So, to conclude then, Mirror's Edge is a game worth your time, despite what others may say. It contains an experience that cannot be found anywhere else, and Faith is quite a refreshing female protagonist. In fact, I may even venture to say that if the game came out at a different time and did not have to compete with behemoths like Fallout 3 and Far Cry 2, it may have even been given generally more positive reviews. The game is a bold move, at the very least, in terms of the first-person acrobatics, and EA DICE should be applauded for attempting something new. It may not be everyone's cup of tea, but it definitely deserves a taste. I'm hooked on it, anyway.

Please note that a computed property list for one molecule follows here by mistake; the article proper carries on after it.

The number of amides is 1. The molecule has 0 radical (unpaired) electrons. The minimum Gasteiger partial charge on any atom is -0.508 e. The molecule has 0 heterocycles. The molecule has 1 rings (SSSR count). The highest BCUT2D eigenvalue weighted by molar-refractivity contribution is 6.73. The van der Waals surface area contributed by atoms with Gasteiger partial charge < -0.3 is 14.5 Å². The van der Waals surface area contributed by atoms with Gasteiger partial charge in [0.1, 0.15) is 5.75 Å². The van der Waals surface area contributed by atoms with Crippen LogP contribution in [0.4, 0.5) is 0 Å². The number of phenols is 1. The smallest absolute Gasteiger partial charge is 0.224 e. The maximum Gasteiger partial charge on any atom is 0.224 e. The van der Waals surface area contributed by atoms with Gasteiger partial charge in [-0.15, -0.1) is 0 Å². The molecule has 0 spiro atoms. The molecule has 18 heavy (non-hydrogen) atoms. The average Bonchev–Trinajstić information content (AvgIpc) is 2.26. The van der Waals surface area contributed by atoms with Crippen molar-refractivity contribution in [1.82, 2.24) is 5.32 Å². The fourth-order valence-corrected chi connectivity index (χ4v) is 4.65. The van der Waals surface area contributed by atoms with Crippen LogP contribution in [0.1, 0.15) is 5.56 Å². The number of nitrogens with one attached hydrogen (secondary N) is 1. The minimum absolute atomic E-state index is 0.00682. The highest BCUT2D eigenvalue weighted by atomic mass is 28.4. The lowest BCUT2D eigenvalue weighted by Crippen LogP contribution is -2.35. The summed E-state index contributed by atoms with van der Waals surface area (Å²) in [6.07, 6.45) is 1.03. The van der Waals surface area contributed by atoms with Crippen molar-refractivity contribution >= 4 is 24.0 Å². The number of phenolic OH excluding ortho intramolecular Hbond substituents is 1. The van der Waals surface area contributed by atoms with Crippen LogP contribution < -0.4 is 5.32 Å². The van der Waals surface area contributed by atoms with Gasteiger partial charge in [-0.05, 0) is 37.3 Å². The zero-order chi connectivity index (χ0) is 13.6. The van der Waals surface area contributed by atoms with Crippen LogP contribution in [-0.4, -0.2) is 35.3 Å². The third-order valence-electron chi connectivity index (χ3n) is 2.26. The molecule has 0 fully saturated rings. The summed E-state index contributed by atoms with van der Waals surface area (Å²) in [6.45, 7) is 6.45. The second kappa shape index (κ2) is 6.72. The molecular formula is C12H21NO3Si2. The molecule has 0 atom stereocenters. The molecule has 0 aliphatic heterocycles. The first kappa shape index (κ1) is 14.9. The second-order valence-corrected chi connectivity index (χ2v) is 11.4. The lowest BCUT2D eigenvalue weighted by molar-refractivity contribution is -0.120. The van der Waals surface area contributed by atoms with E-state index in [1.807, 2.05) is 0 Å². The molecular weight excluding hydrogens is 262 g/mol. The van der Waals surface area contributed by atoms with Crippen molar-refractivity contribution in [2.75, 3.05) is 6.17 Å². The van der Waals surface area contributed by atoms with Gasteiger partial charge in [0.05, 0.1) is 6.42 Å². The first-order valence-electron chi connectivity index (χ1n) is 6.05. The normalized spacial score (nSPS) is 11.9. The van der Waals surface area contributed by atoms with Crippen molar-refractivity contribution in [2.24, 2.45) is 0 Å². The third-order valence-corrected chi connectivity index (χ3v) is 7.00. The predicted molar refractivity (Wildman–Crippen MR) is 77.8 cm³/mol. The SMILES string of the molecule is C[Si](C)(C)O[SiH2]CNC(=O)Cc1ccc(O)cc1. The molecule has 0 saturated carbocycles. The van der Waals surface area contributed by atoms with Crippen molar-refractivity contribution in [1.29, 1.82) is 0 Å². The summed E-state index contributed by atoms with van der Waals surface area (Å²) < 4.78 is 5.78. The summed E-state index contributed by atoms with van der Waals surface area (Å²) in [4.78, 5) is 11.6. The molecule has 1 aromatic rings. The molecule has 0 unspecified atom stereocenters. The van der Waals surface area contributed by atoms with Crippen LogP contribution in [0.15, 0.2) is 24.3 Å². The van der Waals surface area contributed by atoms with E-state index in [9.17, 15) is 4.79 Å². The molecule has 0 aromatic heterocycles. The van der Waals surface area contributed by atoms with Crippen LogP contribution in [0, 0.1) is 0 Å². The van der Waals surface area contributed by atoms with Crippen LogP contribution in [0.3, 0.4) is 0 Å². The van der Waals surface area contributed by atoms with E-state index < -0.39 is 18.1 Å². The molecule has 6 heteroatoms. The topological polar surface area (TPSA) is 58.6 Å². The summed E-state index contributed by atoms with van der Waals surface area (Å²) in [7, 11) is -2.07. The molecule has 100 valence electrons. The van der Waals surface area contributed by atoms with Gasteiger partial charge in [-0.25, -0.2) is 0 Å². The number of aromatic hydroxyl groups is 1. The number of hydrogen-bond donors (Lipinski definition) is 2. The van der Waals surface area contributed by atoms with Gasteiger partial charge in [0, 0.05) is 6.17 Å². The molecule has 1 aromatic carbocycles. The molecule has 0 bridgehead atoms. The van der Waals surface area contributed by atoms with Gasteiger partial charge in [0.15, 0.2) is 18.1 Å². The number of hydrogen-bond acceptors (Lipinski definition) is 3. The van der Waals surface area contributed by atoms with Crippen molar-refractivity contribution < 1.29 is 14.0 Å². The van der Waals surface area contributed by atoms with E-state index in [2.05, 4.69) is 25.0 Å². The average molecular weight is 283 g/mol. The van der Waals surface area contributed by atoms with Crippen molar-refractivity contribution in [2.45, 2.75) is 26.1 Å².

Oh, and before I go, here are some "bonus" videos.
The first is of some of the abstract DLC maps I mentioned earlier. When I say abstract, I mean abstract. They are a blast to play as well as to look at. Have a gander:
The second is of the theme song of the game: Still Alive by Lisa Miskovsky. It's possible to find an instrumental version, but this is the original track (and one of the lines is the title of this post). I have to admit, I first was adverse to the vocal version and preferred only the instrumental, but as time went on, the vocal version grew on me. Have a listen:
Until next time, then!